Anyone who has taken prescription drugs understands that they normally come with a comprehensive listing of possible adverse reactions and prescription side effects. Although prescriptions are, of course, intended to help us, the harm that can result from these adverse reactions may outweigh the benefit we obtain.
For older adults, the vast majority of whom take a number of medications, the likelihood of encountering an adverse reaction is enhanced. Nevertheless, surprisingly, more than 50% of all older adults in a recently available research study experienced adverse side effects from a medication without ever reporting them to their medical practitioners. Even more surprising: when these issues were reported, physicians failed to always make note of them in the older adults’ medical records.
Older adults offered two reasons for not sharing their medication issues:
- They thought symptoms were just a part of growing older
- They didn’t want to inconvenience their physicians
In another research study, adults age 70 and older were provided with a list of dozens of signs and symptoms and asked if they had experienced any of them in the previous 6 months, along with whether they considered if the symptoms could be associated with their medication, if the symptoms had bothered them, if they had mentioned the signs or symptoms to their doctors, and if they had needed to be hospitalized as a result of the symptoms.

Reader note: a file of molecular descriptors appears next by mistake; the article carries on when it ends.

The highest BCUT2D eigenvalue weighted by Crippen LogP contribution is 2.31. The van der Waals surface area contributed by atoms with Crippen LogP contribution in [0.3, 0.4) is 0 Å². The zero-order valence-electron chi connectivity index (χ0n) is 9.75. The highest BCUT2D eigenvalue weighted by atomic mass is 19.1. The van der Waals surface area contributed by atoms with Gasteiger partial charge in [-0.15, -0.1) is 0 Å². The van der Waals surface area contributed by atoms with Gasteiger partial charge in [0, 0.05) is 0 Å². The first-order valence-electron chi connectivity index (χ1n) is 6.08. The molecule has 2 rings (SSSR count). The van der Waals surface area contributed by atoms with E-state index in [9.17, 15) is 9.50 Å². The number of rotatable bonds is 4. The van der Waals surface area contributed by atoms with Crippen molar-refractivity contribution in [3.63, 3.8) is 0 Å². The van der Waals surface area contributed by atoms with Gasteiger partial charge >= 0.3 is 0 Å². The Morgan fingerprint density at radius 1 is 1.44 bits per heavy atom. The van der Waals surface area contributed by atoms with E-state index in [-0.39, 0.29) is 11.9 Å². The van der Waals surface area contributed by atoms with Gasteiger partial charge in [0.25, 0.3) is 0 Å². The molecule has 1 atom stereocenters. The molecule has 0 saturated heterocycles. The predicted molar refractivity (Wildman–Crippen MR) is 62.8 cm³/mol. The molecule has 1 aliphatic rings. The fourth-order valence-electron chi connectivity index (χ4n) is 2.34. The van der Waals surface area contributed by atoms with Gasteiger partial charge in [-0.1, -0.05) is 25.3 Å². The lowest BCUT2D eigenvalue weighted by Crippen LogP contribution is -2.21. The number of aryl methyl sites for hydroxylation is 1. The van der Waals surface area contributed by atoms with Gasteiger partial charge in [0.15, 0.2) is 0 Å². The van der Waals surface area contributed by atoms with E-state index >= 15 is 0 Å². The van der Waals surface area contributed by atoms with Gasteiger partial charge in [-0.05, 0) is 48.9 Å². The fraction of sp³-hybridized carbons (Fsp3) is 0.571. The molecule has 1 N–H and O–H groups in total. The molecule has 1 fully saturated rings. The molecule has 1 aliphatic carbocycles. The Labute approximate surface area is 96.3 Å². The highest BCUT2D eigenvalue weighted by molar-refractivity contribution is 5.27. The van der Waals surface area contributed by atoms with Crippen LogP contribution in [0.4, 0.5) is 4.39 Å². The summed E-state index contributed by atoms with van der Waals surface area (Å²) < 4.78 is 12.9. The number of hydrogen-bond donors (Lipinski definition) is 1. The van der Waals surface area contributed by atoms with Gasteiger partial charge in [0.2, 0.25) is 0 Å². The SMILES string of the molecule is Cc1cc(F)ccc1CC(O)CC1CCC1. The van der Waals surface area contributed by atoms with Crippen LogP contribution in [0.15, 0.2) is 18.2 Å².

A staggering 78% of those who participated in the study reported symptoms that were medically determined to be side effects to a prescription drug. And only 39% of those older adults had mentioned their concerns to their doctor, with as few as 10% of the reported symptoms being documented in the seniors’ medical records.
The most prevalent adverse prescription side effects were reported by seniors taking these particular medications:
- Antithrombotic agents
- Cardiovascular drugs
- Beta-blocking agents
- Calcium channel blockers
- Serum lipid-reducing agents
Side effects included bruising, bleeding, indigestion, muscle pain and weakness, dizziness/lightheadedness, coughing, and unsteadiness when standing.
Caitriona Cahir, PhD and a research fellow in the population health sciences division of the Royal College of Surgeons in Ireland in Dublin, recommends that seniors, “be provided with concise information resources that describe the purpose of their medication and help them anticipate and recognize adverse drug events and seek appropriate treatment. Adverse drug event interviews with a nurse or pharmacist could be incorporated into patient medication reviews as part of a patient’s ongoing pharmacologic care.”
Hearts at Home In-Home Care can assist as well. Our caregivers provide a watchful eye and ear for seniors, to observe any health issues or concerns and report them right away so that they can be addressed. We also provide medication reminders, to make certain meds are taken exactly when and how prescribed, eliminating missed or doubled doses that could also cause adverse reactions.